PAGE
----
The court ruled that insurance, when conducted between states, is interstate commerce and would henceforth be subject to federal regulation under the Sherman Act and other antitrust acts.

“The basis is that, as I indicated in the 1944 Supreme Court case, has said that the federal government can regulate insurance. If we take the

civil rights cases over a series of time that was one of the questions in a sort of different frame that was asked. For example, if you sued a country club, the question would be, ‘This is a private country club. Do you make the private country club engage with this consumer who wanted to be at the country club?’  The argument was that there was a Commerce Clause, an interstate Commerce Clause, and therefore you can put these two together. Meaning that the private country club could, in fact, be subjected to federal laws and discrimination. In this instance you are regulating insurance but you are also requiring an action on a citizen. You require them to pay income taxes. You require a lot of federal actions for citizens. In this instance you are regulating the insurance. The action is that the person has to have insurance, but you’re regulating insurance. That is legitimate. Of course, a person can refuse such. Very few individuals we expect to do so, but they can refuse such, but you have the ability through the regulating of insurance for the safety of individuals in the community. That is the larger good.”

“So simply existing in the United States mandates you to buying private insurance?” I asked.

“As you well know, it a combination. First of all, Medicaid will be expanded to those who cannot afford insurance. Insurance happens to be predominantly in the hands of the private sector just as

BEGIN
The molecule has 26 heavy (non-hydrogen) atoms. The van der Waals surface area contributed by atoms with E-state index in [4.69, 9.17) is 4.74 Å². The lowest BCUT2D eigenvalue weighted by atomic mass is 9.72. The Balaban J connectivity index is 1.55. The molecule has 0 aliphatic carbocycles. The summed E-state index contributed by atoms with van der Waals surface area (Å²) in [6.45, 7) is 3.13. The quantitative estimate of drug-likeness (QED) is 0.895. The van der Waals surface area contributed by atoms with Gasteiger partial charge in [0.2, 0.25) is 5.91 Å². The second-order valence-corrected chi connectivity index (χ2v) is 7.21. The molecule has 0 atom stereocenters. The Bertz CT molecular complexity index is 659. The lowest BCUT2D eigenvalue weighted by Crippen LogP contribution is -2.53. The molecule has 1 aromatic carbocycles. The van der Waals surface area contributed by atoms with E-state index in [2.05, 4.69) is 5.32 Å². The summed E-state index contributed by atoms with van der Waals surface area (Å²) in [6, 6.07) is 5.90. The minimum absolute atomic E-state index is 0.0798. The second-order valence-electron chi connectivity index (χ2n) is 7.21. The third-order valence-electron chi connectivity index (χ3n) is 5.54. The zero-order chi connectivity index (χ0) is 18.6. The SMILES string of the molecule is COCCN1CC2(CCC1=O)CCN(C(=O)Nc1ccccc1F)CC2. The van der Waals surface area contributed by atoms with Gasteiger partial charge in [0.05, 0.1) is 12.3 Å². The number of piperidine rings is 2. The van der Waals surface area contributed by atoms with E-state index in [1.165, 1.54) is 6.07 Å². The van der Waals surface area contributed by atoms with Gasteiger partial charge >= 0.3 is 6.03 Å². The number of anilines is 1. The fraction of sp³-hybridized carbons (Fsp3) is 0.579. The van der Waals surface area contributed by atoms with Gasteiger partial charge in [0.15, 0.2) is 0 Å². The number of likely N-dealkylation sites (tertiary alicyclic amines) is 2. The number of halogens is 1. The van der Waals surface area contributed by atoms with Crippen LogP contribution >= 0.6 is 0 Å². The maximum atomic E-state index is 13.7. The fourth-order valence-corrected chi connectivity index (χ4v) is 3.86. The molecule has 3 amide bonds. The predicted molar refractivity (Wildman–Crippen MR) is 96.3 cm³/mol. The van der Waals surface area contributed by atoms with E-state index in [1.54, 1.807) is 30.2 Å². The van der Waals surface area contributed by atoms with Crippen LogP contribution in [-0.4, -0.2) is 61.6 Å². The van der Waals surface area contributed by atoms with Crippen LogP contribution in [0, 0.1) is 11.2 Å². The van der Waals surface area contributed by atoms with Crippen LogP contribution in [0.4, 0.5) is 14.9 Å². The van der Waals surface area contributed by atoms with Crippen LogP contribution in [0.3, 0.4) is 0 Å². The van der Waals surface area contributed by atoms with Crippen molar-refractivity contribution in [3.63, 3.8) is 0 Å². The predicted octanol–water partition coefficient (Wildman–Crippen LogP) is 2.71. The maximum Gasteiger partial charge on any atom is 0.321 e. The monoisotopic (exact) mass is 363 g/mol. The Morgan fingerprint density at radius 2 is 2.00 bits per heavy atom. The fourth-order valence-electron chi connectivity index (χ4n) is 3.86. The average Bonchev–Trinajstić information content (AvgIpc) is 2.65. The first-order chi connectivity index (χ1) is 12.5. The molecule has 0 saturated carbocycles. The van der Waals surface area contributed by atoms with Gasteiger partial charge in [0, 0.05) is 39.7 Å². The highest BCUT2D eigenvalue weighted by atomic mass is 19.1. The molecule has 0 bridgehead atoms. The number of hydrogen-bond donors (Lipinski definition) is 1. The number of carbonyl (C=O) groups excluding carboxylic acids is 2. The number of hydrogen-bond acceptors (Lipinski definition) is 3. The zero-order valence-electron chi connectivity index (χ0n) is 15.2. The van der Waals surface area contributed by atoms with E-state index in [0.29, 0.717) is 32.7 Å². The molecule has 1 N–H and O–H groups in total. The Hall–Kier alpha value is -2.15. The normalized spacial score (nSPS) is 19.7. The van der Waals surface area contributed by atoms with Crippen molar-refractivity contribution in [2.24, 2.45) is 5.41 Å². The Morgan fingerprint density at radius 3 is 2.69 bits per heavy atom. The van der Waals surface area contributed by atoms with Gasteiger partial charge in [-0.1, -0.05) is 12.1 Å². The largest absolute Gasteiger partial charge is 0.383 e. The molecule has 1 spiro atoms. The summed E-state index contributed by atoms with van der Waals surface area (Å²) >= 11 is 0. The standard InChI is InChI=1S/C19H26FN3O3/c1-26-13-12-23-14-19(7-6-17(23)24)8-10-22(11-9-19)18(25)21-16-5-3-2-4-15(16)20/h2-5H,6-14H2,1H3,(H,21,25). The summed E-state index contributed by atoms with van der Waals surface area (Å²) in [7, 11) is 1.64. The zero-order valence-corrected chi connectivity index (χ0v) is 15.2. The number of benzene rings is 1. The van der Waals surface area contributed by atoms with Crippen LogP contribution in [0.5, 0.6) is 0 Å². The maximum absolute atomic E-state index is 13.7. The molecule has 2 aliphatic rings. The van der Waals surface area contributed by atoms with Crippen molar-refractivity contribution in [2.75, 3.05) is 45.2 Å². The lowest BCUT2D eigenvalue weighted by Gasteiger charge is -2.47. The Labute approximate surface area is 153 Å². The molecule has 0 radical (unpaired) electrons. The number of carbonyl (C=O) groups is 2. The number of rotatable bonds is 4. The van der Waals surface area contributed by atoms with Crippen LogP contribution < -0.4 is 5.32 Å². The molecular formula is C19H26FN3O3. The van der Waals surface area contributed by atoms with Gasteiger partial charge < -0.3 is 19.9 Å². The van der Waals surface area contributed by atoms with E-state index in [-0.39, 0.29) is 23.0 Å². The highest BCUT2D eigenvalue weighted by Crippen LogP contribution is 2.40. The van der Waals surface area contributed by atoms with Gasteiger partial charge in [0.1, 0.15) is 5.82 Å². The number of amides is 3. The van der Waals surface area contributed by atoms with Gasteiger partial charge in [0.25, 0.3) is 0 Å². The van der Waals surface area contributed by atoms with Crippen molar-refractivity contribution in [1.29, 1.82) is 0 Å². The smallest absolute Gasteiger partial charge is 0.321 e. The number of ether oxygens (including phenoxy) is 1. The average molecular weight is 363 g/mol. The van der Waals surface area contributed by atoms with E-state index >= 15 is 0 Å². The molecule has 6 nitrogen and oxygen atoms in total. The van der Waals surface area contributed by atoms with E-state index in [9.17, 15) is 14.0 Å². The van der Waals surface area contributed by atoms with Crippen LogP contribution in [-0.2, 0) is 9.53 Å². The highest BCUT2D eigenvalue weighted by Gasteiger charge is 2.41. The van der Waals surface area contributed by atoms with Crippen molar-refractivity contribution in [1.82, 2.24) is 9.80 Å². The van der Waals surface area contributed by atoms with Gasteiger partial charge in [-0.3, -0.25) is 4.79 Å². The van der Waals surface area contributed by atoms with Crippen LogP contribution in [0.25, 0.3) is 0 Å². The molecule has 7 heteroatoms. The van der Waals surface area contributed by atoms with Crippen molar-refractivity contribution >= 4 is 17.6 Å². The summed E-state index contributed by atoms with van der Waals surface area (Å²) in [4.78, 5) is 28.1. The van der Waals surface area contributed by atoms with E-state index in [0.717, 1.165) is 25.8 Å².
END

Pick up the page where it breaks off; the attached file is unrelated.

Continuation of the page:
most of the building ownership of America is in the hands of the private sector, so the private sector is in cooperation with the concept that all have to have insurance for the greater safety of the community and to provide for the sick of this community. So in essence, it’s for the greater good. I do think the federal government does have that privilege under the Commerce Clause,” said Rep. Jackson Lee.

The Texas congresswoman later warned that if the Attorneys General cases are not summarily dismissed, civil rights organizations will mobilize together and politically organize.

“We are in discussions, and I rather not raise their names at this point, but we arranged discussions over the weekend on a number of issues that we think warrant the attention of a number of civil rights organizations. You’ll be hearing that going forward.”

 

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About the Author
Kerry Picket

Kerry Picket

Kerry Picket, a former Opinion Blogger/Editor of The Watercooler, was associate producer for the Media Research Center, a content producer for Robin Quivers of "The Howard Stern Show" on Sirius satellite radio and a production assistant and copy writer at MTV.